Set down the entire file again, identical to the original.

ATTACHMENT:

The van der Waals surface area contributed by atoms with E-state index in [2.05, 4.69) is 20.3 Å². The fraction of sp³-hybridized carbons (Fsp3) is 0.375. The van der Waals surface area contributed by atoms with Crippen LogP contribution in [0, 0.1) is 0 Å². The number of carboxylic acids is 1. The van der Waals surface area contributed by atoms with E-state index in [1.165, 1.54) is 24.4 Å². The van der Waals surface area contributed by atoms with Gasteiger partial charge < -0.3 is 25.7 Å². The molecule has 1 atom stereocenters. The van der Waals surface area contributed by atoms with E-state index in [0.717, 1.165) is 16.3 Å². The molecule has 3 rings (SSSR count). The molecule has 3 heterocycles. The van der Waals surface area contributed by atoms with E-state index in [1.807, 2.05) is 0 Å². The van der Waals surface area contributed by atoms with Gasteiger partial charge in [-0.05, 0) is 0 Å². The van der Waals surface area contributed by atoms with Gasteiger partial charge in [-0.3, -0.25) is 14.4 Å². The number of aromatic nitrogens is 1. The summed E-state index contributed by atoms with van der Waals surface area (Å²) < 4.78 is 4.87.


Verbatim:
The van der Waals surface area contributed by atoms with E-state index in [2.05, 4.69) is 20.3 Å². The fraction of sp³-hybridized carbons (Fsp3) is 0.375. The van der Waals surface area contributed by atoms with Crippen LogP contribution in [0, 0.1) is 0 Å². The number of carboxylic acids is 1. The van der Waals surface area contributed by atoms with E-state index in [1.165, 1.54) is 24.4 Å². The van der Waals surface area contributed by atoms with Gasteiger partial charge < -0.3 is 25.7 Å². The molecule has 1 atom stereocenters. The van der Waals surface area contributed by atoms with E-state index in [0.717, 1.165) is 16.3 Å². The molecule has 3 rings (SSSR count). The molecule has 3 heterocycles. The van der Waals surface area contributed by atoms with E-state index in [1.807, 2.05) is 0 Å². The van der Waals surface area contributed by atoms with Gasteiger partial charge in [-0.05, 0) is 0 Å². The van der Waals surface area contributed by atoms with Gasteiger partial charge in [-0.3, -0.25) is 14.4 Å². The number of aromatic nitrogens is 1. The summed E-state index contributed by atoms with van der Waals surface area (Å²) < 4.78 is 4.87.